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Friendship is fading


Fri, Jun 30th, 2006
Posted in Commentary

A “friend,” according to the American Heritage Dictionary, is “a person whom one knows, likes and trusts; a favored companion; one with whom one is allied in a struggle or cause; a comrade; one who supports, sympathizes with or patronizes.”

I felt compelled to look up the meaning of friend after reading a recent article that appeared on the front pages of several area daily newspapers.

“Friendship is fading – Study finds more Americans feel isolated” the headline read. “Americans, who shocked pollsters in 1985 when they said they had only three close friends, today say they have just two,” the article began. “And the number who say they’ve no one to discuss important matters with has doubled to 1 in 4, according to a nation-wide survey.”

The study found that men and women of every race, age and education level reported fewer intimate friends than the same survey turned up 21 years ago. Their remaining confidants were more likely to be members of their nuclear family than in 1985, according to the study, but intimacy within families was also down. The findings were reported in the June issue of the American Sociological Review.

Weakening bonds of friendship, which other studies affirm, have far-reaching effects. Among them: fewer people to turn to for help in crises, as was quite evident during last summer’s devastation of the Gulf Coast by hurricanes Katrina and Rita; fewer “neighbors” looking after each others’ properties to help deter neighborhood crime; fewer visitors to hospitals and nursing homes; and fewer volunteers for community service projects.

After I finished reading the article, I sat there scratching my head. (Evidently, I must spend a lot of time scratching my head – otherwise I’d have something left on the top, right?) Aren’t we living in the so-called communications age where every household has at least one computer hooked up to the Internet and nearly every person over the age of 10 has a cell phone? If this is the communications age, why aren’t we communicating?

Years ago, you didn’t want to spend more than 10 or 15 minutes on a long distance phone call or it would cost you an arm and a leg. Cell phone packages now offer 1,000 minutes per month and buddy specials that are free calls. And if 1,000 minutes per month isn’t enough, other packages offer unlimited minutes. So now we can talk on the phone all day without breaking the bank.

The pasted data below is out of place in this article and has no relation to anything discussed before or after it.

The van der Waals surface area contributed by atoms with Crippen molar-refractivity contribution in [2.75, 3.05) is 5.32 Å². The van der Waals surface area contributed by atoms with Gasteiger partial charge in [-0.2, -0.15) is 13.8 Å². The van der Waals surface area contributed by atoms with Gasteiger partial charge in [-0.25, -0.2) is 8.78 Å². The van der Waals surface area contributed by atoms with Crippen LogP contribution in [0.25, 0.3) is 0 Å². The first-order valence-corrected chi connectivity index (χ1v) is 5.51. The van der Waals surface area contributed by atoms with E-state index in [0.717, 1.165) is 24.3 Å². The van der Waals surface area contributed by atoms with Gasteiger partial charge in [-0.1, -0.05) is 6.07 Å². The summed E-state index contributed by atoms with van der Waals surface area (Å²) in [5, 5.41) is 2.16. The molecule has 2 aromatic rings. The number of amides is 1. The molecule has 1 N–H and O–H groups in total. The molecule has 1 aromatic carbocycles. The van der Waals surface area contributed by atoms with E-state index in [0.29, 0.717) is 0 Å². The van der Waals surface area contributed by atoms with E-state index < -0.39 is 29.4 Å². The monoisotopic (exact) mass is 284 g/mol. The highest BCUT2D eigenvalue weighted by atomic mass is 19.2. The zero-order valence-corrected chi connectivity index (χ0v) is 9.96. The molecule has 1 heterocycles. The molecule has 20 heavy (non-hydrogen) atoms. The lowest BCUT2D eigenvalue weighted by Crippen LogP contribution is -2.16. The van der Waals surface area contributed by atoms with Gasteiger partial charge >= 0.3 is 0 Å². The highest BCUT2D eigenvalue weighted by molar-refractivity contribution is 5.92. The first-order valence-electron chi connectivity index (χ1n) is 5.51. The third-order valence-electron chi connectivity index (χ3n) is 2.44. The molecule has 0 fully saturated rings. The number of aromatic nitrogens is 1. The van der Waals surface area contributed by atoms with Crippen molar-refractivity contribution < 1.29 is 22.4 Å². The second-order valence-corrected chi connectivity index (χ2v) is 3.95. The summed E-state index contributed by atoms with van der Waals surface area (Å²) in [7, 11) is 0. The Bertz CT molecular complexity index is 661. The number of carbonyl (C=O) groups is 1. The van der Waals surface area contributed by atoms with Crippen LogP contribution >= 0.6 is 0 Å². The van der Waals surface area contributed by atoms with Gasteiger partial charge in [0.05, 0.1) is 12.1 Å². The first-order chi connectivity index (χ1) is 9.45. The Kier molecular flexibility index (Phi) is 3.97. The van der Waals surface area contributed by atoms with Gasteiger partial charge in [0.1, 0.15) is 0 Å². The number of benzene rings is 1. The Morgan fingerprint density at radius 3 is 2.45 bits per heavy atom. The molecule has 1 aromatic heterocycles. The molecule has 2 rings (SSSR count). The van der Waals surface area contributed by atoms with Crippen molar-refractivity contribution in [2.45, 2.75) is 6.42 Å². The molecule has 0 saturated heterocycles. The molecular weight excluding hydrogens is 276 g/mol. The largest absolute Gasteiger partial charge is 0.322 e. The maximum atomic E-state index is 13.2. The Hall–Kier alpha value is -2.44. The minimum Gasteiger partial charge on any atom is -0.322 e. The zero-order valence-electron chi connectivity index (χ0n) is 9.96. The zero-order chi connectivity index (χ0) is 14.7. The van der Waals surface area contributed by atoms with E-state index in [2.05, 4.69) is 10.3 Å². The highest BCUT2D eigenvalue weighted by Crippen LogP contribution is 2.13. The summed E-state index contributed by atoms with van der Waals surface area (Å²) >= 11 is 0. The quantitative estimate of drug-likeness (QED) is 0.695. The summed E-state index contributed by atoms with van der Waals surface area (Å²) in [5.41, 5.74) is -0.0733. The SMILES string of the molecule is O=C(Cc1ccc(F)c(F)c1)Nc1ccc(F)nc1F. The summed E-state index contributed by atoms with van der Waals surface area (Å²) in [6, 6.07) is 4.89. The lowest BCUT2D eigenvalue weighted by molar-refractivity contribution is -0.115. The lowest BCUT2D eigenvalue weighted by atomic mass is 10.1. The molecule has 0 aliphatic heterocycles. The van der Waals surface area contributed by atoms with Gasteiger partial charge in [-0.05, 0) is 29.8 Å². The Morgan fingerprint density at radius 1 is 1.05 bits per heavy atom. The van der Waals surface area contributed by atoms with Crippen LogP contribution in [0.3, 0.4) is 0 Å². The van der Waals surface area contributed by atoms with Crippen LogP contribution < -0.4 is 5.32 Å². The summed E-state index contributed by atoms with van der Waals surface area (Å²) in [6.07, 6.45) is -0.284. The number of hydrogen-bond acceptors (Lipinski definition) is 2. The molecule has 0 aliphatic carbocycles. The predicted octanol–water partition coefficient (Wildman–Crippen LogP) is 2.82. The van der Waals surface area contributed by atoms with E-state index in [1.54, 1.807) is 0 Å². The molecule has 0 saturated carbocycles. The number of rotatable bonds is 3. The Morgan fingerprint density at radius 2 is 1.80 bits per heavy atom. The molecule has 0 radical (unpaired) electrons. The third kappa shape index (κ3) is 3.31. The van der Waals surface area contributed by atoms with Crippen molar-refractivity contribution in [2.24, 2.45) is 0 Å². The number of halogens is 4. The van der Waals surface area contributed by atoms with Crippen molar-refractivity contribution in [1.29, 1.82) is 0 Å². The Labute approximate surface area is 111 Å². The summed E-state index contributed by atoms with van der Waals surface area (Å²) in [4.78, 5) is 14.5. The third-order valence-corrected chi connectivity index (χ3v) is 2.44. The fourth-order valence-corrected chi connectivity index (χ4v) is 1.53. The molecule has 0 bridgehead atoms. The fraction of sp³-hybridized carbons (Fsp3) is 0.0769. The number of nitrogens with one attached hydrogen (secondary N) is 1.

And with the Internet, one can crank out a letter and send it as a mass mailing to as many friends as you want. That’s a far cry from the “good old days” when a person penned one letter at a time, had to get an envelope, stamp and drop it off at the post office.

The communications age has made communicating so much more affordable and user friendly. So why aren’t we communicating? Why don’t we have the friendships we used to have?

One explanation for friendship’s decline is that adults are working longer hours and socializing less. That includes women, who when homemakers, tended to have strong community networks. Americans are commuting much longer distances. Forty years ago, a 40-mile commute was unheard of. Now, it’s commonplace.

TV viewing and computer use are also up. Instead of sitting out on the front porch at night after supper like Andy, Barney, and Aunt Bea did in Mayberry, we sit inside with our noses glued to a 55-inch plasma or computer screen.

The architectural design of our homes reflects this change in our society. You don’t see new homes built with large, front porches. The main focal point of just about every new home I’ve looked at in the past 20 years is the garage...or should I say garages – a double-wide with a single-stall garage right next to it. I can’t remember the last time I saw a new house going up with a big front porch. Many new homes do include screen porches and/or decks. But they are almost always tucked away in the back of the house for more privacy.

And years ago, when a new family moved into the neighborhood, the homeowners in the area would organize a block party so that the new family could get acquainted with their new neighbors. When’s the last time you’ve heard of a house-warming party in your neighborhood?

Maybe the biggest reason why most Americans don’t have as many friends as they used to is because we just aren’t friendly anymore. Do we walk down the street, smile and say hello to people we meet, even if he or she might be a total stranger? Do we hold doors open for strangers when entering a place of business? Do we stop and offer help to someone when a car is pulled off on the shoulder of a road with the flashers on? Or do we just figure they have a cell phone and help is on the way?

If the current trend continues, 20 years from now most of us will only have one close friend and what about 20 years after that?

Charlie Warner of Canton, is the editor of the Houston County News in LaCrescent. His commentary will appear from time to time in the Journal.

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